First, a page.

Responsible Use of Media

Even though I don’t have kids yet, I’ve started reading Lenore Skenazy’s FreeRange Kids blog. Her goal is to encourage parents to raise healthy, resilient, independent kids, by giving them progressively more responsibility and freedom. This seems unbelievably obvious to me, but apparently, the idea that you can let your kids out of your sight and still be a responsible parent is not trendy these days.

The whole thing started when her then 9-year-old son asked if he could ride the subway alone (they live in New York City). After some careful preparation, she let him, and then wrote a column for the New York Sun about it, figuring that would be the end of it. A week later, she was on talk shows accused of being the World’s Worst Mom. After all, the world is a terribly unsafe place these days. There are child molesters. There are kidnappers. There are terrorists. (Though, as she points out, it’s not entirely clear how your presence is going to keep your child safe if someone blows up your subway car.) Her response is, yes, all that is true and it’s ghastly and tragic and soul-crushing when a child is kidnapped by a complete stranger. But, it’s also ghastly and tragic and soul-crushing when a child is killed in a car accident, and that’s 40 times (her number) more likely to happen, but we don’t run around saying “never let your child ride in a car.” Furthermore, there have always been child molesters, and murderers, and psychopaths, though incidents weren’t reported and recorded so commonly until the recent past, but that didn’t stop parents in previous generations from sending their kids out to play on their own.

Anyway, all of this got me thinking…a lot of what’s going on here doesn’t seem to be that the world is genuinely a more dangerous place than it has, on average, been throughout human history. Yeah, we’re facing some really serious, large-scale threats (mainly climate change and environmental degradation), but our parents faced nuclear holocaust (a threat that hasn’t actually gone away, even though we don’t talk about it so much anymore); their parents faced two world wars, the Holocaust, and the Depression. But on the whole, our lives are generally pretty safe compared to the lives of most humans through most of history. We’d all like them to be more safe (and so we feel unsafe), but life is inherently unsafe, so I think that’s an insatiable urge.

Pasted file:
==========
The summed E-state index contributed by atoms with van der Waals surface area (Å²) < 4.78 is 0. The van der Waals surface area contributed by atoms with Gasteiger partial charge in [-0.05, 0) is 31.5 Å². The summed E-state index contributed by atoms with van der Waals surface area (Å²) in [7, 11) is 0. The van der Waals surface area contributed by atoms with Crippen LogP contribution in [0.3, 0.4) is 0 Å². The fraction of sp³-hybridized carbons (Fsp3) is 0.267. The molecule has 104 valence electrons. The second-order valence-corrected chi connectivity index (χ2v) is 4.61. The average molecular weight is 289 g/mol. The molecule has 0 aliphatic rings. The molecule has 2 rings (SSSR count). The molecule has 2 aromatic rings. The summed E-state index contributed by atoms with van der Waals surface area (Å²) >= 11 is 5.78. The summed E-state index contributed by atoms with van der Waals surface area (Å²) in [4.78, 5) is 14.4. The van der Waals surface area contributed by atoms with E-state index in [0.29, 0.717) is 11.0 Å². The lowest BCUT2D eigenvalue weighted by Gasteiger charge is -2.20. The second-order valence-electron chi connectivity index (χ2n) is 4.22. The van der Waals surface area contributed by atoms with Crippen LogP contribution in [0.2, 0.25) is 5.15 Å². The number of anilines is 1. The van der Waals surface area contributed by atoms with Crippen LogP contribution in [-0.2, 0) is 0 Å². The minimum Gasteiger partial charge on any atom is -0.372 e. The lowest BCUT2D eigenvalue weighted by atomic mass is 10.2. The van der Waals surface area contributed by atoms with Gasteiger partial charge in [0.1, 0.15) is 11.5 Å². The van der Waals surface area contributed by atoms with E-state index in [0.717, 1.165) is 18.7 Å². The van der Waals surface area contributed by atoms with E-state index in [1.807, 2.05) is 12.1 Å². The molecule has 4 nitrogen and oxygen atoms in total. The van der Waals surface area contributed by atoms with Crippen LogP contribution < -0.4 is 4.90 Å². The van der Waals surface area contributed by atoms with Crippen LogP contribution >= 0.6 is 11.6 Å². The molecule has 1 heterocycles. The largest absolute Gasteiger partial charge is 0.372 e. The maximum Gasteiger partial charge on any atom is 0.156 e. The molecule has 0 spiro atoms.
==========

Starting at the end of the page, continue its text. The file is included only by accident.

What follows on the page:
What is different, is that, in addition to our own built in worry instinct that (sensibly) looks for threats and tries to avoid problems, we face a 24-hour, full-color, fear-mongering litany of potential threats coming from our media. Media more or less exists to get your attention, and there’s no better way to get your attention than to give you something to worry about. And so we hear about the one child every few months or year or so who is kidnapped from the park and brutally raped and murdered, but we never hear anything about the tens of millions of children who go to the park and play, learning resourcefulness and independence, and nothing happens to them except maybe an occasional skinned knee. It’s no wonder we want to cower in our McMansions and never venture outside.

So the question is, how do we, as consumers, use media responsibly so that we don’t end up living in paranoid panic? If there were nothing but exaggerated fear-mongering in the news, it would be easy: just turn it off. The world will keep going. Really. But it’s not so simple. Some of the information we get from the news is valuable; there are real threats that we actually can do something to prepare for, and real problems that we actually can do something to fix (if we can sort out which problems are real and which are exaggerated). I have no good answer to this question, but if you have one, please share it.

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